how far such feelings and opinions in
hia case were the result of temperament,
and how far they proceeded from ex
amination and reflection. That he had
thought much was sufficiently shown,
if by nothing else, by the letter I have
spoken of. But Landor was to a re
markable degree one of those men
whose thin-ring processes upon every
subject are inextricably intermingled
with and influenced by their emotional
processes, t,ipiincott'M Magazine
The dog ofttimes has more intelli
gence than hia master. 1
WAS IT A GHOST.
John Barney quitted his Uncle Ban
nister's mansion, where he had been
brought up, to spend some months with
a relative of his deceased mother in the
city of C . The time of his absence
appeared very long to Mr. Bannister.
He had never before been separated
from the youth, who was, in fact, the
sole remaining tie that bound him to
existence. He was looking forward
with delight to the moment in which he
should welcome him to a home that he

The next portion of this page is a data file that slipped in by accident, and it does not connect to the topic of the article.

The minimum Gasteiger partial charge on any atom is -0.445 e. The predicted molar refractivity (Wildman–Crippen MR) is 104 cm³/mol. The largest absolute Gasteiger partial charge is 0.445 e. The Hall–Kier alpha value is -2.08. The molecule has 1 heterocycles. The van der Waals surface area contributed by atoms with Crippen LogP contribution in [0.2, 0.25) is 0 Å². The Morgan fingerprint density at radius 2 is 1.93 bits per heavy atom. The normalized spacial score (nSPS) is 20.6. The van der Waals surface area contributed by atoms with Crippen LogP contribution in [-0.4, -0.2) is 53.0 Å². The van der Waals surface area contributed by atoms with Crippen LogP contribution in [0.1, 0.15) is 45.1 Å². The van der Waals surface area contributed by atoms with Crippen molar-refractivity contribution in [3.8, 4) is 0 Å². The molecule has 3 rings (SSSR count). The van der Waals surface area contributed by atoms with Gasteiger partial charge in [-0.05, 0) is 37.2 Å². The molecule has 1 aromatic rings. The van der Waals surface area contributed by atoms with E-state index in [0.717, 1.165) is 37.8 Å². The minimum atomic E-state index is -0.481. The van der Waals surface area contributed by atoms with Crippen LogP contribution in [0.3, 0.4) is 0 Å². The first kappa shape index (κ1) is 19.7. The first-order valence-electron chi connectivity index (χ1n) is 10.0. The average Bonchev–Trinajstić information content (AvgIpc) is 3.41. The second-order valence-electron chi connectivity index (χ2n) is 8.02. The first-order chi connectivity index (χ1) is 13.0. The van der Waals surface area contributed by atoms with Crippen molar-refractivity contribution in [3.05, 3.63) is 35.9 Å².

secretly determined he would not again
consent to his quitting, when he re
ceived a letter from his relation, Mrs.
Martin, informing him that John was
dangerously ill, and entreating him to
lose no time in coming to them. It was
evident from the tone in which the
letter was written that the writer's fears
were even greater than she ventured to
Poor Mr. Bannister, therefore, anti
cipated the worst. He thought that
death was about to rob him of the only
stay of his declining years, and he set
out for Mrs. Martin's bouse in a state
of mind bordering on despair.
'Is he alive ?" was his first question
on alighting at the door.
"Alive I yes, but "
"Show me to his presence," said Mr.
Bannister in a hnskv voice.
"That must not" be," replied Mrs.
Martin ; "he is so weak that the least
surprise would perhaps kill him."
"He shall not be surprised," rejoined
Mr. Bannister. "I will not speak, nor
even stir, only allow me to see my